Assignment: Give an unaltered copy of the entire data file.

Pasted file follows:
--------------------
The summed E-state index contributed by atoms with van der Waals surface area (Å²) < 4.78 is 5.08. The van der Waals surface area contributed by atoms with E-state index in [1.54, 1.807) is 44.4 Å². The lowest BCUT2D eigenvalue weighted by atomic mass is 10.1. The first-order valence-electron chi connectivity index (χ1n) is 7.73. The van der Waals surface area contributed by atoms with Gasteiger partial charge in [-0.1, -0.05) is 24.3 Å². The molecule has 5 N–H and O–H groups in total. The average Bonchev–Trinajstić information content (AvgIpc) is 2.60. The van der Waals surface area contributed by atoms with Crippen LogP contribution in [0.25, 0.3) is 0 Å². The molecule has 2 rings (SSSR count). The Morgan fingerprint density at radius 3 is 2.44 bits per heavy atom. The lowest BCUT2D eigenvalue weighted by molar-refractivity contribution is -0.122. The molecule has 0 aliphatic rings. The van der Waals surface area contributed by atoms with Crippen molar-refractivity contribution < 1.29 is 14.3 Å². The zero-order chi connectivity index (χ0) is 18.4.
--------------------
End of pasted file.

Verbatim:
The summed E-state index contributed by atoms with van der Waals surface area (Å²) < 4.78 is 5.08. The van der Waals surface area contributed by atoms with E-state index in [1.54, 1.807) is 44.4 Å². The lowest BCUT2D eigenvalue weighted by atomic mass is 10.1. The first-order valence-electron chi connectivity index (χ1n) is 7.73. The van der Waals surface area contributed by atoms with Gasteiger partial charge in [-0.1, -0.05) is 24.3 Å². The molecule has 5 N–H and O–H groups in total. The average Bonchev–Trinajstić information content (AvgIpc) is 2.60. The van der Waals surface area contributed by atoms with Crippen LogP contribution in [0.25, 0.3) is 0 Å². The molecule has 2 rings (SSSR count). The Morgan fingerprint density at radius 3 is 2.44 bits per heavy atom. The lowest BCUT2D eigenvalue weighted by molar-refractivity contribution is -0.122. The molecule has 0 aliphatic rings. The van der Waals surface area contributed by atoms with Crippen molar-refractivity contribution < 1.29 is 14.3 Å². The zero-order chi connectivity index (χ0) is 18.4.